NEW ZEALAND SEX SHOPS HISTORY


There’s no other human activity that affects our lives, our history, and our society more than sex does.

According to the Maori people, sex should have been embraced, and statues of gods with visible penises were widespread. However, when the missionaries travelled to New Zealand, they cut all of the penises off as it was considered to be a a sinful symbol.

The Maoris didn’t view sex as something that was sinful, but rather as something that should be celebrated. It was such an honoured activity that they were known to have had as many partners as they wanted. Therefore, we at Cinder are sometimes jealous of the Maori’s lifestyle (and we hold no shame or guilt about it).

Since when were Kiwis such puritans? Back in the 60s, everybody was about free love and sex! In 1978, under the Massage Parlors Act, brothels were allowed to operate under the guise that they were actually massage parlors.

The TV series ‘Passion in Paradise’, which thoroughly discussed the history of sex in New Zealand, was aired on TVNZ at 9:30pm and finished about half an hour later. It was then moved to show at midnight. We’re still not welcome to the concept of free sex in our modern society. Yes, we can have it in the backroom, paid or unpaid, but talking about it on live television is still such a taboo concept.



Pleasure Dome sex shop in Whanganui

So how is this shame translated into the modern sex-toy industry?

Take this sex shop in Whanganui, for example. It’s known as ‘Pleasure Dome’, and it was shut down not too long ago.

Customers who wanted to enter the shop had to do so through the back door. As the owner of Pleasure Dome once said, “Whanganui is a small town and discretion is needed, especially for older women and men”. Not only did the residents feel shame when they visited the store, but nearby buildings also wanted to see Pleasure Dome gone.


Going back in time, we can see that a sex shop in Paraparaumu Beach (44 Te Roto Drive) known as ‘The Cage’ also closed down as a result of a low clientele volume.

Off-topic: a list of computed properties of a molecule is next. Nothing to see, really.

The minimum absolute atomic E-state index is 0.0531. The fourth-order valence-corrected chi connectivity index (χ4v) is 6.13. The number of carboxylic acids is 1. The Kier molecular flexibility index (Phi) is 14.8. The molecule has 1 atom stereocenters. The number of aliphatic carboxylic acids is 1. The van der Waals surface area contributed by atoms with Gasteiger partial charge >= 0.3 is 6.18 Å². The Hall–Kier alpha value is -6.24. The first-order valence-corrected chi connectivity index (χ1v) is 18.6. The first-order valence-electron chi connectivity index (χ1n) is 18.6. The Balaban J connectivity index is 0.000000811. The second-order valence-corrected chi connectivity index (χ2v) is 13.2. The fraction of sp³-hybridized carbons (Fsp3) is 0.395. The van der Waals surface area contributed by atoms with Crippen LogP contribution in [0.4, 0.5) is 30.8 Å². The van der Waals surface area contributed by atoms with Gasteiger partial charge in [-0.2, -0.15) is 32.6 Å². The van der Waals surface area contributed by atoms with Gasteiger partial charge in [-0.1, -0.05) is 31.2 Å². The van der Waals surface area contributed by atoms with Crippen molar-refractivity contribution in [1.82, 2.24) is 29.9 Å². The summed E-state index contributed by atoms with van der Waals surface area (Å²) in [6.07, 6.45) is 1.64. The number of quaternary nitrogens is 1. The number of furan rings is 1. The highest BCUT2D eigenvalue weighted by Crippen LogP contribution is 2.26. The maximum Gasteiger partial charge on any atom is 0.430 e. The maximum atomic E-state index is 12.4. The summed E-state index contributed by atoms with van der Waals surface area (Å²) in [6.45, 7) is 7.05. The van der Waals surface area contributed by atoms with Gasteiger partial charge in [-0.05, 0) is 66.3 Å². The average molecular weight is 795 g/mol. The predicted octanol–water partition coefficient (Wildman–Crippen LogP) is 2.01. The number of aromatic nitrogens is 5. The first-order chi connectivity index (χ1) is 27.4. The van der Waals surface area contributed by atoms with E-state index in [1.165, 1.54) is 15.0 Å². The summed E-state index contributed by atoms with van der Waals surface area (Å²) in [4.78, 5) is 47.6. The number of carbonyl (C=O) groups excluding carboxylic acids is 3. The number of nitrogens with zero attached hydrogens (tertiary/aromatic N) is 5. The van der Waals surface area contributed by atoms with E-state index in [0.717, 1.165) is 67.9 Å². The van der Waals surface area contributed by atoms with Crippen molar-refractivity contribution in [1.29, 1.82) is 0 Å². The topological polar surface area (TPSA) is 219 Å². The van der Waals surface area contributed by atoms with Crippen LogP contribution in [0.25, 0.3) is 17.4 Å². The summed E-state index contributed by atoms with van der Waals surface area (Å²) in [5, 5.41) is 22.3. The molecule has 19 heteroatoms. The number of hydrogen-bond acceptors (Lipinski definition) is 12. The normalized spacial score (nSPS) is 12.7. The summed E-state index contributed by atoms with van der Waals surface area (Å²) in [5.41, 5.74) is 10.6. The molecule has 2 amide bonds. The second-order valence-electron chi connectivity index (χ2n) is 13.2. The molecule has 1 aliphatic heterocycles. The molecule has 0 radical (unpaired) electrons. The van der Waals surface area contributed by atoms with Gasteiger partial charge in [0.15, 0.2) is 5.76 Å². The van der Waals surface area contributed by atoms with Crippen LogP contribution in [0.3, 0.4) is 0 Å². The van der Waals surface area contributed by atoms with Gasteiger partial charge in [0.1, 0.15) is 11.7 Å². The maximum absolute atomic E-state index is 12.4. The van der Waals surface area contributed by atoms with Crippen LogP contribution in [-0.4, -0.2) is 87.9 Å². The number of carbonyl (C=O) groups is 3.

The population of Kapiti at the time was around 50,000 people, and with such a small amount of potential customers, it wasn't sustainable enough for a sex shop to survive.

The former owner of the store was a man known as Wayne Anderson, and he shared his two cents on the matter: “Being a conservative area, people didn't want to be seen at The Cage”. The Cage had another sex store in Wellington, at 111 Vivian Street, but that was eventually closed down as well. Now, it's been a Ban Mai Thai Cafe/Thai Tara Restaurant for many years.

In 2003, the Prostitution Reform Act passed, which allowed escort agencies and brothels to come out of the shadows. In 2012, the book ‘Fifty Shades of Grey’ boosted sales of BDSM toys, and some researchers suggested that it promoted unhealthy behaviors in girls.

Nonetheless, many sex toys became mainstream items as a result of the book’s running success.

It's here, that we can see a noteable shift from male-based customers to a female and male-based market (today, there's a 50-50 split between the two). One of the consequences of women entering the market was a decrease in the shame that men felt when they purchased these kinds of products. From something that your mother warns you about, to toys she’ll try herself (and might even recommend to you).

That explains why adult toy stores are considered to be legitimate businesses in big cities, whereas in older towns, people still feel ashamed to visit them.

In addition, we can see how the market is moving towards eCommerce sites, which decreases the need for physical, brick and mortar stores. Sex toys will become so common, that it won’t be long before people are showing off their latest models of adult toys. It almost happened 10 years ago in NZ, when a woman purchased an 18k gold vibrator, but it seems this hasn’t taken off just yet.

We wrote an article about Peaches and Cream in the online world, which is a good example for a business in this hot industry.

In conclusion, within the next 50 years or so, we’ll most likely have any futuristic sex toy imaginable, and we are going to love them and give them more spaces under our beds. Or, we might not even need any sex toys - we can use sophisticated AR machines to stimulate our senses. But we know one thing for sure – it’s certainly not going to be boring.